IBM reported its second quarter fiscal 2013 earnings on Wednesday night, with numbers that aren’t particularly impressive. Yet there is a light at the end of the tunnel for IBM and it’s likely in the cloud.
For the quarter, IBM reported revenue of $24.9 billion, which is a 3 percent year-over-year decline. Net Income was reported at $3.2 billion for a 17 percent decline over the second quarter of 2012.
Part of IBM’s woes come from a slump in its hardware business. IBM’s Systems and Technology unit revenues came in at $3.8 billion for the quarter, which is an 11 percent decline. One area where IBM is being hit hard is with its Power Systems which had a 25 percent year-over-year revenue decline.
“Power continues to outperform the UNIX competition and it gained share again this quarter as we continue to expand our Power platform to go after the Linux opportunity,” Mark Loughridge, IBM’s Senior VP and CFO, said during his company’s earnings call. “We expect a sequential improvement in Power will continue in the second half, as adoption of our new POWER7 plus products continues.”
In contrast with the challenging hardware business, IBM’s Software business is going the other way. For the quarter, IBM reported software revenue of $6.4 billion, which is a 4 percent year-over-year gain.
During the earnings call, Loughridge noted that IBM signed 15 deals over $100 million during the second quarter. Included in that mix is a multi-billion-dollar outsourcing deal in Europe.
“The European deal is a very interesting one in itself, because IBM for this customer will transform the underlying technology, including new analytics and cloud models enabling business innovation for the client,” Loughridge said. “So this is great example of how the outsourcing business is evolving as clients look to IBM for supporting leveraging new technologies such as cloud.”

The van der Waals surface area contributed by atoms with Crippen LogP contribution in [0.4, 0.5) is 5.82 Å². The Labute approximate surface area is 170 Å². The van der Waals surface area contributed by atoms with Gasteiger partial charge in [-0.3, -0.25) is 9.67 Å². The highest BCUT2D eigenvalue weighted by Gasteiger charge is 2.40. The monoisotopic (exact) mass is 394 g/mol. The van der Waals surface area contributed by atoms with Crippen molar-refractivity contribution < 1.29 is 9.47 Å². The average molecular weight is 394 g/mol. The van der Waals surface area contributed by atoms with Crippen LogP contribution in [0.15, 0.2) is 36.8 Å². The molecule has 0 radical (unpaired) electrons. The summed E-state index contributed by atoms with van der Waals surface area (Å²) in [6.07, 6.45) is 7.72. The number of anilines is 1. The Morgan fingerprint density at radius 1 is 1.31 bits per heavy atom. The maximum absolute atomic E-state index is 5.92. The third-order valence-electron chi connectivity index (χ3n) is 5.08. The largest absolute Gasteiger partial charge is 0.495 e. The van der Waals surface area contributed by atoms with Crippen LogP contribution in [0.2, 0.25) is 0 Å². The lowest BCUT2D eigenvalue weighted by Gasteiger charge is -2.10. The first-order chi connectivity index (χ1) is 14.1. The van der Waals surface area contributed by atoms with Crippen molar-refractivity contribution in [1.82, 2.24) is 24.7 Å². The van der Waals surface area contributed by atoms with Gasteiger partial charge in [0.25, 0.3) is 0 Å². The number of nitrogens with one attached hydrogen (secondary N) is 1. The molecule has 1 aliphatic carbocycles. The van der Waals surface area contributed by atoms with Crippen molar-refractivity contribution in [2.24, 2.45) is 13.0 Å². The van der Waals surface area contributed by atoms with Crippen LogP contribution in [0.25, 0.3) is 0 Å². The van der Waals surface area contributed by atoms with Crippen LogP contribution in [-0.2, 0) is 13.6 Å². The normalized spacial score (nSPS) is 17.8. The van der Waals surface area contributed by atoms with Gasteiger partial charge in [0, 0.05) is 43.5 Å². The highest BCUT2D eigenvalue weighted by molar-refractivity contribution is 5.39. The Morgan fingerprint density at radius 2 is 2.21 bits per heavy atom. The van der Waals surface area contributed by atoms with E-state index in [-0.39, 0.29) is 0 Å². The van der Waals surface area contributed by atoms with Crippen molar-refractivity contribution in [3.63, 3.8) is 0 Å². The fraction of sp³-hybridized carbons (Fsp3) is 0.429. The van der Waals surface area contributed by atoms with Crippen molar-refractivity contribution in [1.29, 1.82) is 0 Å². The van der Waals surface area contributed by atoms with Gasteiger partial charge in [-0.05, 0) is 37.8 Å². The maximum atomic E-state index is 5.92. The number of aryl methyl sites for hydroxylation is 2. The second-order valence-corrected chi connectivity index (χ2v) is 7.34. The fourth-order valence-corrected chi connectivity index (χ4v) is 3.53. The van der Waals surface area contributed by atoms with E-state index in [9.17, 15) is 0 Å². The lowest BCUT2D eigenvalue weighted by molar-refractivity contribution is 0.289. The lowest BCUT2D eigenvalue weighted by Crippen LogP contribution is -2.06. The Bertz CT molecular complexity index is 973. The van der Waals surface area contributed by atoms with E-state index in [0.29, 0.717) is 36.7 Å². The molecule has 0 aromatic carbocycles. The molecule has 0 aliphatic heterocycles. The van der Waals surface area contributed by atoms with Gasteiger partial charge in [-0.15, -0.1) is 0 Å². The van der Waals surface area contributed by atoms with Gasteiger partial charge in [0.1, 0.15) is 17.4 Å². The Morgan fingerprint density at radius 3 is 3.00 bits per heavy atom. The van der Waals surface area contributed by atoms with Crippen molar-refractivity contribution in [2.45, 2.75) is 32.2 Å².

The European client is banking giant UniCredit and will actually include the creation of a joint venture with IBM, which will be called UniCredit Business Integrated Solutions. Part of the solution will include a cloud analytics piece.
IBM spokesperson Collen Haikes told Datamation that the deal is a, ‘multi-billion dollar win over 10 years.’
The win was also part of a competitive bidding process. According to IBM, UniCredit wanted to move its IT sourcing beyond basic needs like cost-cutting.
“They were looking for a partner for their business outcomes, such as growth, competitive advantage and innovation,” Haikes said. “IBM is leads in applying innovative technologies such as cloud, analytics and mobile to the business. Overall IBM was the best fit.”
Sean Michael Kerner is a senior editor at Datamation and InternetNews.com. Follow him on Twitter @TechJournalist.